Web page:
New challenges facing five-year plan
Bangladesh will have to deal with the challenges related to the Covid-19 pandemic, graduation from the list of the least-developed country and climate change, and the barriers standing in the way of Sustainable Development Goals during the Eighth Five-Year Plan period.
"Besides, the Russia-Ukraine war, the rise in fuel prices, the disruption in the supply chain, and the currency depreciation are some other major challenges that the government will confront," said Shubhashish Bose, chief executive officer of the Institute of Chartered Accountants of Bangladesh (ICAB).
He made the remarks while giving a presentation at a roundtable on the Eighth Five-Year Plan at the ICAB in Dhaka.
The plan, which will be implemented from 2021 to 2025, has targeted to attain an 8.51 per cent economic growth and reduce the poverty rate to 15.6 per cent, among major goals.
The government also needs to address issues related to the foreign currency reserves, the surge in imports, export development, remittance, inflation, economic growth, tax-to-GDP ratio, foreign direct investment, and human resources development, Bose said.
"Policy measures would drive the issues in a positive direction."
Atiur Rahman, a former governor of the Bangladesh Bank, said the policy that the government has followed in the last decade to help the agriculture sector thrive has involved three main factors.
They are: raising the incomes of farmers and creating jobs for the youth by facilitating the marketing of farm produce at home and abroad; increasing the productivity of growers; and paying attention to cultivating high-value crops.
"The policy has been continued in the Eighth Five-Year Plan. It will help the economy recover from the impacts of the pandemic and the war. We will have to keep the momentum. So, implementing the plan has become more important than ever," said Prof Rahman.
The noted economist warned although there might not be any food crisis in the country, higher food prices may pose a challenge.
So, he urged the government to supply fuel oil, which is used to irrigate land for rice cultivation, to farmers at reasonable rates by increasing subsidies if needed.
Muhammad Abdul Mazid, a former chairman of the National Board of Revenue (NBR), called for executing the plan properly so that the targets could be reached.
The tax net has to be increased. At the same time, taxpayers' money has to be spent properly so that people can see the benefit of their contribution, he said.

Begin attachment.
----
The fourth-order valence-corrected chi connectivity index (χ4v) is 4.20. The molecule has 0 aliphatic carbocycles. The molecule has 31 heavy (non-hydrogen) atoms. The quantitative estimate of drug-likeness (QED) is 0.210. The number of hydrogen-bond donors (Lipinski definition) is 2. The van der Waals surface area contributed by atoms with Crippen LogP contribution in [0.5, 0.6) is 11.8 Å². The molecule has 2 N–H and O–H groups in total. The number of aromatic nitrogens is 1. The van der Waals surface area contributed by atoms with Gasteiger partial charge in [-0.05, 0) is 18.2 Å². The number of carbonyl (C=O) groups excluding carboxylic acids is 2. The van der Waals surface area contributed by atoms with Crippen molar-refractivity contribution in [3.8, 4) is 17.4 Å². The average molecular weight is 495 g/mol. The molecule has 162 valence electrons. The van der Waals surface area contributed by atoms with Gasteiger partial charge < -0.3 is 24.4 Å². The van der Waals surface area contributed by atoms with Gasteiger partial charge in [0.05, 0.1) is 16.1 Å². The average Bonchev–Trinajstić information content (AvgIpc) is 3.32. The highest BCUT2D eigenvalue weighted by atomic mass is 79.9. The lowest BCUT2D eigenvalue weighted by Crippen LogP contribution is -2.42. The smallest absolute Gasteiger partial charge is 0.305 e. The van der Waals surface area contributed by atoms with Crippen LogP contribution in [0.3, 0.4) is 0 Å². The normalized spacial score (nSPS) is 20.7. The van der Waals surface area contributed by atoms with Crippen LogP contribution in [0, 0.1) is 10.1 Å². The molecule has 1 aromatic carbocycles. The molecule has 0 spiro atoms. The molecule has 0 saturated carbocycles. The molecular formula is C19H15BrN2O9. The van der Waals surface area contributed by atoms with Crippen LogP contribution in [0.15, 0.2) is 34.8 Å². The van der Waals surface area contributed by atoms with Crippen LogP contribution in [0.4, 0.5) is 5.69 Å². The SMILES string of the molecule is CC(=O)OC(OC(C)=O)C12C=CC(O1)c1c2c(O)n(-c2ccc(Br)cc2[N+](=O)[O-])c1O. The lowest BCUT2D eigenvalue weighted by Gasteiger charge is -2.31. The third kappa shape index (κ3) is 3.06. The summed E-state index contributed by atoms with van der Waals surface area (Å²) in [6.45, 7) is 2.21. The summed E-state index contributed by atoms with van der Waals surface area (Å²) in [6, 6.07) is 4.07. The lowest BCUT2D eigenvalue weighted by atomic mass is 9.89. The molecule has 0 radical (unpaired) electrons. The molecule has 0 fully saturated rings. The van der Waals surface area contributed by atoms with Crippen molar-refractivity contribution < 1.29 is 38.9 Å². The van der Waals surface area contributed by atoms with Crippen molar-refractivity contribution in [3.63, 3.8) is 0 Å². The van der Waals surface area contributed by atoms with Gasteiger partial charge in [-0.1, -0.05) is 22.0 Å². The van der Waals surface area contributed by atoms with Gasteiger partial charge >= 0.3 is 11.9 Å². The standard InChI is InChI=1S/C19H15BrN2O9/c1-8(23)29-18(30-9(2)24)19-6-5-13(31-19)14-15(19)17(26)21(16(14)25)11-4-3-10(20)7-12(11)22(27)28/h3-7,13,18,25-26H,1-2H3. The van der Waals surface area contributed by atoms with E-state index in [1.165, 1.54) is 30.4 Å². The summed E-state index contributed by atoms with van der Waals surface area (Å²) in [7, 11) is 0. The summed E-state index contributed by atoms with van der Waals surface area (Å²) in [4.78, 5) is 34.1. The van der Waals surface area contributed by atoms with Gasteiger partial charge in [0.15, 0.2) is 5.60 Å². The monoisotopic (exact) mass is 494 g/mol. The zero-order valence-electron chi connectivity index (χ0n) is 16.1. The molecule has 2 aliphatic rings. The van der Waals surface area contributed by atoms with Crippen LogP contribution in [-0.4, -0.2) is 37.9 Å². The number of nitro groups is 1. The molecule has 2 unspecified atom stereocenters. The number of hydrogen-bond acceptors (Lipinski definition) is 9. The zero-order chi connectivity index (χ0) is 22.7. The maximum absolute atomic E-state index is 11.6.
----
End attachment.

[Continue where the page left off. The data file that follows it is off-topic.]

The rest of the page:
"This will encourage people to pay more taxes," he said, suggesting the government allow the NBR to set its tax collection target.
Mazid recommended fast-tracking the implementation of the projects that have been taken to automate the tax administration and the services it provides.
Zaidi Sattar, chairman of the Policy Research Institute of Bangladesh, said the average tariff rate in Bangladesh is higher compared to other countries. "This has to be brought down."
"We only talk about the diversification of exports and markets. But the overall economy needs diversification," said M Masrur Reaz, chairman of the Policy Exchange of Bangladesh.
"The government should explore ways to encourage private investment and attract FDI."
Prof Shamsul Alam, state minister for planning, said the country might need more than expected time in reducing the poverty rate to the desired level.
"We are facing some pressure under the current circumstances. But the situation is not that disappointing."
The average inflation in the last fiscal year was 6.15 per cent, overshooting the target of 5.7 per cent. The government has set a target to bring it down to 4.6 per cent in 2025.
"We are giving highest attention to inflation management," the state minister said.
The state minister also said the government would have to pay heed to raising income taxes and phase out tax exemptions gradually as the country graduates from the LDC group.
"There has to be a change in mindset among the business community that they will not get the same facilities they are currently enjoying from the government once the country becomes a developing nation in 2026," said Mustafa Abid Khan, a former member of the Bangladesh Trade and Tariff Commission.
Ferdaus Ara Begum, chief executive officer of the Business Initiative Leading Development, a private think-tank, emphasised appropriate data management.
New policies and regulations will be required in the areas of patent and tax, she said.
"Allocation for projects and their implementation has to be ensured as per plans, and governance has to be guaranteed."
Shahadat Hossain, president of the ICAB, also spoke at the discussion.